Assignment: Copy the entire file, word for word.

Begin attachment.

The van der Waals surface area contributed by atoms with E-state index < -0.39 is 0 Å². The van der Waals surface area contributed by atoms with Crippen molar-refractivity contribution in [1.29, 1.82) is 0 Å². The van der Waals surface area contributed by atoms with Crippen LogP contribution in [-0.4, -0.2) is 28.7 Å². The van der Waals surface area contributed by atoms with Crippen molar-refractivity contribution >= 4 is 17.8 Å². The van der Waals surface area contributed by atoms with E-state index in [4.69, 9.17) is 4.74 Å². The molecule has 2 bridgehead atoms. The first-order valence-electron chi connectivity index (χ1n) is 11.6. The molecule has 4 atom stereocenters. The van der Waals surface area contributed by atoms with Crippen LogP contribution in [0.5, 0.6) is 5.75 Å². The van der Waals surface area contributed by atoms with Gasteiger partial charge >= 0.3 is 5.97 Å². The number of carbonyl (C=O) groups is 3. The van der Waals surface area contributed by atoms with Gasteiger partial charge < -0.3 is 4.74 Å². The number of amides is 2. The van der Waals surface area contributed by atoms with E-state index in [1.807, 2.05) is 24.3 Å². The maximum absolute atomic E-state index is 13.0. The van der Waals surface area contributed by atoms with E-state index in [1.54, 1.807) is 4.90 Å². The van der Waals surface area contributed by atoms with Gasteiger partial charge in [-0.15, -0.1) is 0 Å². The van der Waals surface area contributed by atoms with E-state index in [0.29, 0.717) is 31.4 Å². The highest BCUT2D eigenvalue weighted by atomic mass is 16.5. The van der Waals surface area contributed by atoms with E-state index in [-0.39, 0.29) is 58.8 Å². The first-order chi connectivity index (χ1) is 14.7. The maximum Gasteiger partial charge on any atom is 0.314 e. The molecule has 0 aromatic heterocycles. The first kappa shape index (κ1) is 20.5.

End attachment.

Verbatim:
The van der Waals surface area contributed by atoms with E-state index < -0.39 is 0 Å². The van der Waals surface area contributed by atoms with Crippen molar-refractivity contribution in [1.29, 1.82) is 0 Å². The van der Waals surface area contributed by atoms with Crippen LogP contribution in [-0.4, -0.2) is 28.7 Å². The van der Waals surface area contributed by atoms with Crippen molar-refractivity contribution >= 4 is 17.8 Å². The van der Waals surface area contributed by atoms with E-state index in [4.69, 9.17) is 4.74 Å². The molecule has 2 bridgehead atoms. The first-order valence-electron chi connectivity index (χ1n) is 11.6. The molecule has 4 atom stereocenters. The van der Waals surface area contributed by atoms with Crippen LogP contribution in [0.5, 0.6) is 5.75 Å². The van der Waals surface area contributed by atoms with Gasteiger partial charge >= 0.3 is 5.97 Å². The number of carbonyl (C=O) groups is 3. The van der Waals surface area contributed by atoms with Gasteiger partial charge < -0.3 is 4.74 Å². The number of amides is 2. The van der Waals surface area contributed by atoms with E-state index in [1.807, 2.05) is 24.3 Å². The maximum absolute atomic E-state index is 13.0. The van der Waals surface area contributed by atoms with E-state index in [1.54, 1.807) is 4.90 Å². The van der Waals surface area contributed by atoms with Gasteiger partial charge in [-0.15, -0.1) is 0 Å². The van der Waals surface area contributed by atoms with E-state index in [0.29, 0.717) is 31.4 Å². The highest BCUT2D eigenvalue weighted by atomic mass is 16.5. The van der Waals surface area contributed by atoms with E-state index in [-0.39, 0.29) is 58.8 Å². The first-order chi connectivity index (χ1) is 14.7. The maximum Gasteiger partial charge on any atom is 0.314 e. The molecule has 0 aromatic heterocycles. The first kappa shape index (κ1) is 20.5.